Filmmaker Roman Polanski, whose An Officer And A Spy leads nominations for France’s César Awards, has said he will not attend the prize ceremony tomorrow night. In a statement to Agence France Presse, Polanski said, “For several days, people have been asking me if I will or won’t be coming to the ceremony. The question is more so: How could I?… Activists are threatening me with a public lynching. Some have called for demonstrations, others are planning to make it a platform… This promises to look more like a symposium than a celebration of cinema designed to reward its greatest talents.”
Polanski’s move to sit out the Césars, France’s equivalent to the Oscars, is not wholly a surprise. While Dreyfus Affair drama An Officer And A Spy won the Grand Jury Prize in Venice last year, its 12 nominations in France have been met with strong reaction. Earlier this month, a group of nine feminist associations called upon voting members of the Académie des Arts et Techniques du Cinéma not to mark their ballots for the film and vowed to protest the ceremony which takes place in Paris on Friday.
Polanski also told AFP today that he regretted making the decision to “not face a self-proclaimed court of opinion ready to trample on the principles of the rule of law so that the irrational triumphs once again.”
The Oscar winner has for decades lived in France after fleeing the United States on the eve of final sentencing in a statutory rape case. He has continued to make films here, but in the #MeToo era, and amid a more recent allegation (which he has denied), he has become an increasingly controversial figure. An Officer And A Spy had a successful box office run in France, but it also drew protesters to a premiere screening back in November. On Wednesday, posters denouncing Polanski were plastered on the front of the Salle Pleyel, where the Césars will take place, and the Académie’s headquarters.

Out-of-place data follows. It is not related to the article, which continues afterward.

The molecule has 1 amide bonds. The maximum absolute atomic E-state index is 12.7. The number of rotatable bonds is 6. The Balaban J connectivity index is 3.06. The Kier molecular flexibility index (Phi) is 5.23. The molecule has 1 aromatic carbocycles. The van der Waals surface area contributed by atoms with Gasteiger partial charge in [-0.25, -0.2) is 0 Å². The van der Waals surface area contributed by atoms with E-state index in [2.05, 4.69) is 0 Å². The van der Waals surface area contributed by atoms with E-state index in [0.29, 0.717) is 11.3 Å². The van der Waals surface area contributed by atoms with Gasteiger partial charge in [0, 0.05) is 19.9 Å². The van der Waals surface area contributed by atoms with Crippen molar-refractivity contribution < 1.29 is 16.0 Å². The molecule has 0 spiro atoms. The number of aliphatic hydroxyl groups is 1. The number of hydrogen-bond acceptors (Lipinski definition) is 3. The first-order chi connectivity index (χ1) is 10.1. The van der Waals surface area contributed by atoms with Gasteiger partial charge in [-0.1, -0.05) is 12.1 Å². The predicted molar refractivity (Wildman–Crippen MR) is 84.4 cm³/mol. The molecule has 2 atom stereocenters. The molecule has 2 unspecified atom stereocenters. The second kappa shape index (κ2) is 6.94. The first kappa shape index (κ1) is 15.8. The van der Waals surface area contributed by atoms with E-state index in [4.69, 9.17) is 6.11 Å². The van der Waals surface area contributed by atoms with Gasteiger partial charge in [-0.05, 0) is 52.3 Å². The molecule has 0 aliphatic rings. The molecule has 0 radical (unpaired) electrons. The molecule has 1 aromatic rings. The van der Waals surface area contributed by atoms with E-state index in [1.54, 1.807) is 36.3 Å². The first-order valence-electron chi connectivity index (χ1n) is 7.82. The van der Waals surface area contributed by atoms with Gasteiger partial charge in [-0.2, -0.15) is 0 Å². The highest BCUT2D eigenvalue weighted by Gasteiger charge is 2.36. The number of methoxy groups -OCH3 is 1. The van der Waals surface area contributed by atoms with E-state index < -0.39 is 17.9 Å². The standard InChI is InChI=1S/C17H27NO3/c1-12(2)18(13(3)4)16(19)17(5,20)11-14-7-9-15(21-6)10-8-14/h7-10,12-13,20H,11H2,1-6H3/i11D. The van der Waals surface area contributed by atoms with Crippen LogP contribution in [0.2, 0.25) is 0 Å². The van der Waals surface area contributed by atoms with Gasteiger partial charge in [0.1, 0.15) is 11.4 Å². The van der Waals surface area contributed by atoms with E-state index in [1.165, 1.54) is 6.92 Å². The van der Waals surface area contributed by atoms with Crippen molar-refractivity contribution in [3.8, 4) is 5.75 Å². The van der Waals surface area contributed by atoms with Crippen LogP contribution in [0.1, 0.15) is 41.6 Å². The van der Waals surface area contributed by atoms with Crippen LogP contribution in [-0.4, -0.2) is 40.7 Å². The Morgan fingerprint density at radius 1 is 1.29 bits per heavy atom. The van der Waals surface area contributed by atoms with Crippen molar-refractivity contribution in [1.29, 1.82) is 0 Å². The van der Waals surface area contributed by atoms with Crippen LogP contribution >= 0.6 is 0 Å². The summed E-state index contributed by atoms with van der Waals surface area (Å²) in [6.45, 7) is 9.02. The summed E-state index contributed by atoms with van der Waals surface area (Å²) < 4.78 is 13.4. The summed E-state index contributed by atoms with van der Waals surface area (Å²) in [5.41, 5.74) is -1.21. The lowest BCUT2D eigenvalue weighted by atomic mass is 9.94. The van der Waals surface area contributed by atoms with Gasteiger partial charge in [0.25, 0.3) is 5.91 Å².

The Académie has recently been under fire from its own membership for a lack of transparency and what they call an “elitist and closed” system in whose operations they have “no voice.” The group’s board said on February 13 that it was resigning en masse to “allow for the complete renewal of the Association’s management.”
Yesterday, the parent organization, the Association for the Promotion of Cinema, named producer Margaret Menegoz (Amour) as its interim president.
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